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‘I lost my wife to cancer, days later my mum died, and then my stepdaughter was taken from me’

Family LifePost Category - Family LifeFamily Life

In a span of 6 days, Brent lost wife, Anoushka, his mother and his stepdaughter. Brent shares his story in the hope that others going through hardships can open the conversation to deal with their pain.

When my wife, Anoushka was first diagnosed with breast cancer, it was a terrifying time. A flurry of doctors’ visits and intense conversations left me knowing that this was serious and scary, and might not end the way we wanted it to. Yes, one in eight women get breast cancer in their life, but it’s rare to get a diagnosis at 39 years old.

On top of it, we had two children; L., my stepdaughter, whom I had raised since she was a toddler. She had just turned seven and was such a sweet child; innocent, beautiful, emotionally grounded, and so close to Anoushka.

I. was two; she had her Mama’s feistiness and spark and happy spirit. I was faced with the very real possibility that I would become a single father. I couldn’t imagine then raising the girls without Anoushka, and to be honest, I still can’t.

We lived in Singapore at the time, on Sentosa. For most of the day, I would try and be strong for all my girls – shielding our daughters from as much as I could and trying to be relentlessly positive for my wife, who, strong as she was, was also so scared. My only outlet seemed to be going to jog along the sea; I would expel as much energy as I could, trying to outrun what couldn’t be outrun. Yet even that had its limitations. So often, in the middle of my jog, I would find myself crying uncontrollably, dry heaving on the side of the path, as I became overwhelmed with our new reality.

The amount of pressure put on Anoushka by friends and family to choose one treatment path or another was immense. It seems everyone had an opinion, and I like to think that everyone had the best intentions. But there were people, including family, who weren’t supportive of Anoushka and her choices and her life. It seems so incredible to look back on it and wonder how, in the time she and I needed it most, there were family members who weren’t supportive. I made a vow to Anoushka that no matter what she decided to do, whatever treatment path she took, no matter how much it cost, I would stand by her no matter what. I said that to her knowing full well that she might die in a short time. But it is in moments like those that true love is revealed, and I loved her to the end of time, and she loved me back for it.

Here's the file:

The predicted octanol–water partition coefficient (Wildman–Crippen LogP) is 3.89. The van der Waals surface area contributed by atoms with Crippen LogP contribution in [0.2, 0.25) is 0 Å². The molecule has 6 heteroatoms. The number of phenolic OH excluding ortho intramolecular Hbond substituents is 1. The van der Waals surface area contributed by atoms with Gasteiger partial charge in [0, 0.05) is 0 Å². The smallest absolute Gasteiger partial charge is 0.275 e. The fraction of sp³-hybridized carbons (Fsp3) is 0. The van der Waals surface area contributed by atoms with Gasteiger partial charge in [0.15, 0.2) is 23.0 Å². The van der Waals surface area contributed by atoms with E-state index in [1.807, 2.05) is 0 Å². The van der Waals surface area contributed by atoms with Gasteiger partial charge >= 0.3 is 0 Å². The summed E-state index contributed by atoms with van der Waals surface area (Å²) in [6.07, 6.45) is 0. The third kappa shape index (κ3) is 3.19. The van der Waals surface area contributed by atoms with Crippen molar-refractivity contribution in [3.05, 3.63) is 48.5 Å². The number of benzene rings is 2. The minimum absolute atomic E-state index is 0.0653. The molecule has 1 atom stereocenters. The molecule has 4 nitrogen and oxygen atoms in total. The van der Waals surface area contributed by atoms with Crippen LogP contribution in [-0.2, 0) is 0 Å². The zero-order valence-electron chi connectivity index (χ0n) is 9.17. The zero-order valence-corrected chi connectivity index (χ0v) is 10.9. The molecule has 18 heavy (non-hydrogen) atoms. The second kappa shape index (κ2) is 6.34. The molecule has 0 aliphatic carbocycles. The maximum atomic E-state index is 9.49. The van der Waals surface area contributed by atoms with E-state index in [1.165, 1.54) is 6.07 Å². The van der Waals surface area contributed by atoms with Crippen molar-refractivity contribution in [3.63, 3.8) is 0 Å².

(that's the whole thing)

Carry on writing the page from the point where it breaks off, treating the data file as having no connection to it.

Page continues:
When someone in your life has a serious illness, you end up in this weird place between extreme swings of emotion (fear, sadness, anger, disbelief) and the simple banality of life; bills must be paid, children must be raised, food must be eaten. It becomes this surreal existence where you try to be happy, try to be there for your kids, but a new reality has set in, that life is not the same any more, and will likely never be again.

People say you should embrace life to its fullest no matter what your circumstances, and maybe especially so when faced with grave illness. Yet in many ways I find that trite; the reality I experienced was trying to survive day to day most of the time. Overwhelming emotions permeated our existence, we faced financial hardship, the children were slowly becoming aware that Mama wasn’t well. We were surrounded by loving friends and family, but in so many ways, we felt we were going through this alone.

And then things got worse.

I don’t remember when exactly I learned my mom had cancer. She was in the States, had gone in for a checkup, and they found advanced stage cancer. My mom and I had a complicated relationship; there was no doubt she truly loved me and tried her best, but we had our ups and downs. I hadn’t even seen her for years; our last visit together was challenging and then Covid stopped traveling altogether. I now faced another dilemma; was I able to spare the time to go and see her?

It was then that I saw what parental love truly meant; both my mom and my dad were adamant. Stay with Anoushka and the kids, they said. You need to be there, with your family, taking care of them. Writing about that act of selflessness, even years later, brings tears to my eyes.

What would be the last year of Anoushka’s life was a blur of surgeries and travel and urgency. We had moved to Bali by then and were trying to balance medical care in Singapore with a new life in Bali. I was constantly torn – was I to be in Singapore with Anoushka, or looking after the kids in Bali? We never gave up hope, but we knew that things were getting tougher instead of easier.